Yahoo’s stock is now up more than 10 percent in after-hours trading — on top of a 5 percent jump during the day — as buzz mounts that a number of suitors are looking at the company. Kara Swisher at AllThingsD says PE Firm Silver Lake Partners, News Corp. (NSDQ: NWS), and AOL (NYSE: AOL) all may be interested. The WSJ says that Silver Lake and another PE firm, Blackstone Group, are interested in picking up the company themselves or joining AOL in a bid.
The WSJ suggests that one possibility is that Chinese e-commerce giant Alibaba may buy back Yahoo’s stake, which is valued at more than $10 billion, in conjunction with a possible deal. That would allow a suitor to buy Yahoo for much less than its current $20 billion-plus market value. In the past, Alibaba itself has been mentioned as a possible candidate to buy all of Yahoo, possibly with another party.
Talk of an offer will put pressure on CEO Carol Bartz to do something to turn around Yahoo’s flagging stock price, including possibly selling the Alibaba stake or offloading the company’s investment in Yahoo Japan. Swisher says Yahoo could possibly also go ahead and buy Groupon, a company she has reported that the company is interested in. That, at least, would provide a distraction.
It’s worth noting that in the past Bartz has said that the company would “absolutely” entertain buyout bids as long as they were at the “right price” and has said that if she had been CEO when Microsoft (NSDQ: MSFT) made its $33 a bid she would have sold. That’s not exactly a surprise, of course. The company’s stock price is trading at $16.87 — even after today’s jumps. Swisher floats $20 as a possible price for a deal. Over at BusinessInsider, Henry Blodget says he thinks Yahoo will “fiercely resist” any initial offers but expects shareholders to pressure management to give in.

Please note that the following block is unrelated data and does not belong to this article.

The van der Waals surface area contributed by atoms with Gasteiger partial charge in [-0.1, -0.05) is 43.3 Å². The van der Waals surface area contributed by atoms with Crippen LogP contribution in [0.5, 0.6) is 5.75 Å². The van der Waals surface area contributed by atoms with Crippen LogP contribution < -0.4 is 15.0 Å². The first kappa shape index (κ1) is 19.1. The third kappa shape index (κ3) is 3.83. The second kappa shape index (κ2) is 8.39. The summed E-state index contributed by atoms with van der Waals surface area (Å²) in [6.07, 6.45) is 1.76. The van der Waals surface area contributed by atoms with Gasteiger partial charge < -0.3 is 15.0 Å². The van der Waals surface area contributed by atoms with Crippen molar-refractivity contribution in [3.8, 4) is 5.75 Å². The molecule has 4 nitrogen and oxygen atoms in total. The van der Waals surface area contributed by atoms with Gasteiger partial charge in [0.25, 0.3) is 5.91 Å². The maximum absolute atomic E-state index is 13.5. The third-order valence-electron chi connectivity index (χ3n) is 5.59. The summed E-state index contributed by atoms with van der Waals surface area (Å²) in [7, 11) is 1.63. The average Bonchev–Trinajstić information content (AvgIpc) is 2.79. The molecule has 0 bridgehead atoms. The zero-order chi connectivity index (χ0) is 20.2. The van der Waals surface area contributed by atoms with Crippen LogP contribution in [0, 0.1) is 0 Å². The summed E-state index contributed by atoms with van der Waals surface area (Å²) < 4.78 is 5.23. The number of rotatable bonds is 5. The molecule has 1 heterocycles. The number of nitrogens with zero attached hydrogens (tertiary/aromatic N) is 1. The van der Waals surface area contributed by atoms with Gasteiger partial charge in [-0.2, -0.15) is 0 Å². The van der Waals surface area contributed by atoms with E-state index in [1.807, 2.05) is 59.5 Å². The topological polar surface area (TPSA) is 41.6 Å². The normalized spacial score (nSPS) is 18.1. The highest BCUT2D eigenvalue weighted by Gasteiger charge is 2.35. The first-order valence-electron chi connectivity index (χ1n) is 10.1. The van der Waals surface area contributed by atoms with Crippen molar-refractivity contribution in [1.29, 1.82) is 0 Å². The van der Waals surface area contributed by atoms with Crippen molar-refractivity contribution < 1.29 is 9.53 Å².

— David adds: Yahoo and AOL attempted to merge once before, when the former was being run by Jerry Yang and the latter was under Time Warner (NYSE: TWX). The talks collapsed when Jerry Yang was ousted and Carol Bartz came in, sources told us. Under the terms of that previous deal, Time Warner would have taken a small stake in Yahoo (NSDQ: YHOO). Aside from the change in leadership, the talks didn’t go very far because the at the time, simply because the two sides didn’t think they’d see much benefit despite the combined scale of their display offerings, since both sides individually had tremendous reach on their own.
But AOL’s fortunes have certainly changed since the split from Time Warner. While Yahoo’s display revenues have risen, AOL’s display dollars have continued to decline as the company has been reforming its sales force and ad strategy. At this point, observers believe Yahoo’s much more robust targeting abilities would provide a significant boost to AOL’s Advertising.com, its primary display sales unit.
Although AOL’s $100 million cap on acquisitions has been lifted recently, it still can’t afford to put up more than a token amount for an acquisition of Yahoo, which has a $20 billion market cap. Some observers think that Armstrong would like to run Yahoo with backing from private equity firms, who feel that the combination of AOL’s and Yahoo’s assets would produce success where the two companies have struggled separately.
Still, most observers I’ve spoken to think this news is just a trial balloon on the part of shareholders who want to see drastic, rapid change at Yahoo and believe that the threat of a takeover could provide a positive shock to the company’s executive system. But stranger things have happened, and no one is willing to say the rumors are not without merit.